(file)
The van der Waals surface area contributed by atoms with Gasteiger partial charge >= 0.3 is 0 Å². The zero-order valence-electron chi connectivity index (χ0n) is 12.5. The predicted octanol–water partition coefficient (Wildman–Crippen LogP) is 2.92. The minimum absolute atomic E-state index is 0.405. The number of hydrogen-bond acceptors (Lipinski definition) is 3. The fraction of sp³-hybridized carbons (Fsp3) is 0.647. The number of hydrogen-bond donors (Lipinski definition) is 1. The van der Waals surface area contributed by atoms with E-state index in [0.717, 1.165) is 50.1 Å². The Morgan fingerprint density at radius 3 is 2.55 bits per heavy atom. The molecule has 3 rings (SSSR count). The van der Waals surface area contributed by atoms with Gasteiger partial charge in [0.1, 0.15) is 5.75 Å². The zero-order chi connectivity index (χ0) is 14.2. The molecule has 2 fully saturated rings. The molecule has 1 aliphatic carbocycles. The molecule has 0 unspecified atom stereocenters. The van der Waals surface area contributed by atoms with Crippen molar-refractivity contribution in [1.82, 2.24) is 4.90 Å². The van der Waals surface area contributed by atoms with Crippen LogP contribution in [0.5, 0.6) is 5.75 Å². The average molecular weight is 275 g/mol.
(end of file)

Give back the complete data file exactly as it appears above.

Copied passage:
The van der Waals surface area contributed by atoms with Gasteiger partial charge >= 0.3 is 0 Å². The zero-order valence-electron chi connectivity index (χ0n) is 12.5. The predicted octanol–water partition coefficient (Wildman–Crippen LogP) is 2.92. The minimum absolute atomic E-state index is 0.405. The number of hydrogen-bond acceptors (Lipinski definition) is 3. The fraction of sp³-hybridized carbons (Fsp3) is 0.647. The number of hydrogen-bond donors (Lipinski definition) is 1. The van der Waals surface area contributed by atoms with E-state index in [0.717, 1.165) is 50.1 Å². The Morgan fingerprint density at radius 3 is 2.55 bits per heavy atom. The molecule has 3 rings (SSSR count). The van der Waals surface area contributed by atoms with Gasteiger partial charge in [0.1, 0.15) is 5.75 Å². The zero-order chi connectivity index (χ0) is 14.2. The molecule has 2 fully saturated rings. The molecule has 1 aliphatic carbocycles. The molecule has 0 unspecified atom stereocenters. The van der Waals surface area contributed by atoms with Crippen molar-refractivity contribution in [1.82, 2.24) is 4.90 Å². The van der Waals surface area contributed by atoms with Crippen LogP contribution in [0.5, 0.6) is 5.75 Å². The average molecular weight is 275 g/mol.